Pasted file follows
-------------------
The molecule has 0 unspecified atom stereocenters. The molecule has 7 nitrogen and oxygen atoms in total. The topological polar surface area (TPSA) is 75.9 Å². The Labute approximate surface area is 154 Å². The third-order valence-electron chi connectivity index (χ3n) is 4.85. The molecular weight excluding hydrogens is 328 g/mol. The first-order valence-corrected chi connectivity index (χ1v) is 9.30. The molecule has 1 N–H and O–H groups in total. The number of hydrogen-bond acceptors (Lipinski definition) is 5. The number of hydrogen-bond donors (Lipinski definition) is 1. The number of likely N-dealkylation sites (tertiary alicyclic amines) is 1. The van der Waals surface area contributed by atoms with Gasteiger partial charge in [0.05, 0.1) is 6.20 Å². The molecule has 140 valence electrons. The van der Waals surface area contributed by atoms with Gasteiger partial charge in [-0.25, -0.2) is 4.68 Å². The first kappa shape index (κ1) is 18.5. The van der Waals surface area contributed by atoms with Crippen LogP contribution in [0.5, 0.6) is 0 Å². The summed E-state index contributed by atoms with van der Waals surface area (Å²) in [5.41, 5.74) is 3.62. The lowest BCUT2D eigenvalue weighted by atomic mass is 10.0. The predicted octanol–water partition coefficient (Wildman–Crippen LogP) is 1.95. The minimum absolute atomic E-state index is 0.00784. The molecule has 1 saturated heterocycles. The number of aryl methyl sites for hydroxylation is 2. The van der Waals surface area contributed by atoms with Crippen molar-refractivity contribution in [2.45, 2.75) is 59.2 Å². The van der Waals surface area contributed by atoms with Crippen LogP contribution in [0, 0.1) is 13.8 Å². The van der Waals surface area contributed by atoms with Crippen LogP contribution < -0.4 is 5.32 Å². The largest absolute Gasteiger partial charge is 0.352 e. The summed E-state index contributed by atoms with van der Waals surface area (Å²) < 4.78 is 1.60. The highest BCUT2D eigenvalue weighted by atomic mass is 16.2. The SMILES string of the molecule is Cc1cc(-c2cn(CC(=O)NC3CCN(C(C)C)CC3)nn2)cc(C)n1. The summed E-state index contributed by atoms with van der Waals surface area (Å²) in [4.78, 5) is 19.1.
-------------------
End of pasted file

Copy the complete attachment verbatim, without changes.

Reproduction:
The molecule has 0 unspecified atom stereocenters. The molecule has 7 nitrogen and oxygen atoms in total. The topological polar surface area (TPSA) is 75.9 Å². The Labute approximate surface area is 154 Å². The third-order valence-electron chi connectivity index (χ3n) is 4.85. The molecular weight excluding hydrogens is 328 g/mol. The first-order valence-corrected chi connectivity index (χ1v) is 9.30. The molecule has 1 N–H and O–H groups in total. The number of hydrogen-bond acceptors (Lipinski definition) is 5. The number of hydrogen-bond donors (Lipinski definition) is 1. The number of likely N-dealkylation sites (tertiary alicyclic amines) is 1. The van der Waals surface area contributed by atoms with Gasteiger partial charge in [0.05, 0.1) is 6.20 Å². The molecule has 140 valence electrons. The van der Waals surface area contributed by atoms with Gasteiger partial charge in [-0.25, -0.2) is 4.68 Å². The first kappa shape index (κ1) is 18.5. The van der Waals surface area contributed by atoms with Crippen LogP contribution in [0.5, 0.6) is 0 Å². The summed E-state index contributed by atoms with van der Waals surface area (Å²) in [5.41, 5.74) is 3.62. The lowest BCUT2D eigenvalue weighted by atomic mass is 10.0. The predicted octanol–water partition coefficient (Wildman–Crippen LogP) is 1.95. The minimum absolute atomic E-state index is 0.00784. The molecule has 1 saturated heterocycles. The number of aryl methyl sites for hydroxylation is 2. The van der Waals surface area contributed by atoms with Crippen molar-refractivity contribution in [2.45, 2.75) is 59.2 Å². The van der Waals surface area contributed by atoms with Crippen LogP contribution in [0, 0.1) is 13.8 Å². The van der Waals surface area contributed by atoms with Crippen LogP contribution < -0.4 is 5.32 Å². The largest absolute Gasteiger partial charge is 0.352 e. The summed E-state index contributed by atoms with van der Waals surface area (Å²) < 4.78 is 1.60. The highest BCUT2D eigenvalue weighted by atomic mass is 16.2. The SMILES string of the molecule is Cc1cc(-c2cn(CC(=O)NC3CCN(C(C)C)CC3)nn2)cc(C)n1. The summed E-state index contributed by atoms with van der Waals surface area (Å²) in [4.78, 5) is 19.1.